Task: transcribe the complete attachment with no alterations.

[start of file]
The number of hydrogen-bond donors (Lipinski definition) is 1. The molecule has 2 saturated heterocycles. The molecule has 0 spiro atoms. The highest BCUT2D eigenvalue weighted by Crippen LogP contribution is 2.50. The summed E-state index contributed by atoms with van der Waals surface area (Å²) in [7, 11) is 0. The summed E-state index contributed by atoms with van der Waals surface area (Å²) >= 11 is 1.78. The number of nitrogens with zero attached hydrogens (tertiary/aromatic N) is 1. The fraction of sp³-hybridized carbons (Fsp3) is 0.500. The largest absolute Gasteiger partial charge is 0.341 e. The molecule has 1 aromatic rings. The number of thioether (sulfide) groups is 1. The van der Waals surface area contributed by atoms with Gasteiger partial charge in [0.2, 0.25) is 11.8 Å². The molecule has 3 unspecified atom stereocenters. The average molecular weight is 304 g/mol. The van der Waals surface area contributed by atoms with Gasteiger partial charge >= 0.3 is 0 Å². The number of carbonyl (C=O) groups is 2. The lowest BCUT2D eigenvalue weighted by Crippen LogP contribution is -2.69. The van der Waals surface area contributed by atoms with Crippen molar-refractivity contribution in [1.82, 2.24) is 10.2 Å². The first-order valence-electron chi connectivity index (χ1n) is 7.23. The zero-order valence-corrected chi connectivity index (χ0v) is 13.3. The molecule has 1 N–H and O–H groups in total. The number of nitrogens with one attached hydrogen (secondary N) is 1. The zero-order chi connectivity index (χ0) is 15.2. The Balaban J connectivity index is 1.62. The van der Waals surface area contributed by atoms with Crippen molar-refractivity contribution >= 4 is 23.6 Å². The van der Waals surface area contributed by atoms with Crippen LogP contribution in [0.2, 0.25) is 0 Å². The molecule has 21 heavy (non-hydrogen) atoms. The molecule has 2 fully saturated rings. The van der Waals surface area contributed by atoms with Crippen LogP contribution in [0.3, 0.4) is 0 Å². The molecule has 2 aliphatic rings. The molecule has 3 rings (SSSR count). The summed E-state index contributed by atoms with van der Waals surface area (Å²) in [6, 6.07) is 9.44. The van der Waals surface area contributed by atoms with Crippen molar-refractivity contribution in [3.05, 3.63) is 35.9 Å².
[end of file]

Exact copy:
The number of hydrogen-bond donors (Lipinski definition) is 1. The molecule has 2 saturated heterocycles. The molecule has 0 spiro atoms. The highest BCUT2D eigenvalue weighted by Crippen LogP contribution is 2.50. The summed E-state index contributed by atoms with van der Waals surface area (Å²) in [7, 11) is 0. The summed E-state index contributed by atoms with van der Waals surface area (Å²) >= 11 is 1.78. The number of nitrogens with zero attached hydrogens (tertiary/aromatic N) is 1. The fraction of sp³-hybridized carbons (Fsp3) is 0.500. The largest absolute Gasteiger partial charge is 0.341 e. The molecule has 1 aromatic rings. The number of thioether (sulfide) groups is 1. The van der Waals surface area contributed by atoms with Gasteiger partial charge in [0.2, 0.25) is 11.8 Å². The molecule has 3 unspecified atom stereocenters. The average molecular weight is 304 g/mol. The van der Waals surface area contributed by atoms with Gasteiger partial charge >= 0.3 is 0 Å². The number of carbonyl (C=O) groups is 2. The lowest BCUT2D eigenvalue weighted by Crippen LogP contribution is -2.69. The van der Waals surface area contributed by atoms with Crippen molar-refractivity contribution in [1.82, 2.24) is 10.2 Å². The first-order valence-electron chi connectivity index (χ1n) is 7.23. The zero-order valence-corrected chi connectivity index (χ0v) is 13.3. The molecule has 1 N–H and O–H groups in total. The number of nitrogens with one attached hydrogen (secondary N) is 1. The zero-order chi connectivity index (χ0) is 15.2. The Balaban J connectivity index is 1.62. The van der Waals surface area contributed by atoms with Crippen molar-refractivity contribution >= 4 is 23.6 Å². The van der Waals surface area contributed by atoms with Crippen LogP contribution in [0.2, 0.25) is 0 Å². The molecule has 21 heavy (non-hydrogen) atoms. The molecule has 2 fully saturated rings. The van der Waals surface area contributed by atoms with Crippen LogP contribution in [0.3, 0.4) is 0 Å². The molecule has 2 aliphatic rings. The molecule has 3 rings (SSSR count). The summed E-state index contributed by atoms with van der Waals surface area (Å²) in [6, 6.07) is 9.44. The van der Waals surface area contributed by atoms with Crippen molar-refractivity contribution in [3.05, 3.63) is 35.9 Å².